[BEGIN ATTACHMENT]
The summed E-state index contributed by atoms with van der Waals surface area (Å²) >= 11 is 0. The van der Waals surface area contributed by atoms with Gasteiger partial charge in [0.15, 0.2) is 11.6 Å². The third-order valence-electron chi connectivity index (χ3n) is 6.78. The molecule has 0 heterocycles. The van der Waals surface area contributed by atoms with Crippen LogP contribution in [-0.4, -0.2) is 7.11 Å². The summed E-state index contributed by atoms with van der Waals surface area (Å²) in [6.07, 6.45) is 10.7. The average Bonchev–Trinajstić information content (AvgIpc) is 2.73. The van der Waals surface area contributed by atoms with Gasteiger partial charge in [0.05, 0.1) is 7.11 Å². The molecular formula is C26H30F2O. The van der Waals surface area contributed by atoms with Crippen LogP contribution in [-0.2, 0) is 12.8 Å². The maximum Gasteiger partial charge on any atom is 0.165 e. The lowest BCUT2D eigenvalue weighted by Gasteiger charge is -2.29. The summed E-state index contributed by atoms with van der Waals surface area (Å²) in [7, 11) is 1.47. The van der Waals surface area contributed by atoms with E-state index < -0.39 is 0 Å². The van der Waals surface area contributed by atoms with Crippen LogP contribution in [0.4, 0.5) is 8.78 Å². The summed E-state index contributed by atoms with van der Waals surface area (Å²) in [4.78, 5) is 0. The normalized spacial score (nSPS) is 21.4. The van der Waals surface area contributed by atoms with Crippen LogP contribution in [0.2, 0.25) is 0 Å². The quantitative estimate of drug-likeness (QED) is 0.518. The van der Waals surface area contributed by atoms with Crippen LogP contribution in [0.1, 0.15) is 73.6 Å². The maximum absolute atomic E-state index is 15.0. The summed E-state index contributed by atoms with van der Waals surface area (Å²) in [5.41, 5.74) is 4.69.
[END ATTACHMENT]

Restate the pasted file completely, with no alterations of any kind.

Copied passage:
The summed E-state index contributed by atoms with van der Waals surface area (Å²) >= 11 is 0. The van der Waals surface area contributed by atoms with Gasteiger partial charge in [0.15, 0.2) is 11.6 Å². The third-order valence-electron chi connectivity index (χ3n) is 6.78. The molecule has 0 heterocycles. The van der Waals surface area contributed by atoms with Crippen LogP contribution in [-0.4, -0.2) is 7.11 Å². The summed E-state index contributed by atoms with van der Waals surface area (Å²) in [6.07, 6.45) is 10.7. The average Bonchev–Trinajstić information content (AvgIpc) is 2.73. The van der Waals surface area contributed by atoms with Gasteiger partial charge in [0.05, 0.1) is 7.11 Å². The molecular formula is C26H30F2O. The van der Waals surface area contributed by atoms with Crippen LogP contribution in [-0.2, 0) is 12.8 Å². The maximum Gasteiger partial charge on any atom is 0.165 e. The lowest BCUT2D eigenvalue weighted by Gasteiger charge is -2.29. The summed E-state index contributed by atoms with van der Waals surface area (Å²) in [7, 11) is 1.47. The van der Waals surface area contributed by atoms with E-state index < -0.39 is 0 Å². The van der Waals surface area contributed by atoms with Crippen LogP contribution in [0.4, 0.5) is 8.78 Å². The summed E-state index contributed by atoms with van der Waals surface area (Å²) in [4.78, 5) is 0. The normalized spacial score (nSPS) is 21.4. The van der Waals surface area contributed by atoms with Crippen LogP contribution in [0.2, 0.25) is 0 Å². The quantitative estimate of drug-likeness (QED) is 0.518. The van der Waals surface area contributed by atoms with Crippen LogP contribution in [0.1, 0.15) is 73.6 Å². The maximum absolute atomic E-state index is 15.0. The summed E-state index contributed by atoms with van der Waals surface area (Å²) in [5.41, 5.74) is 4.69.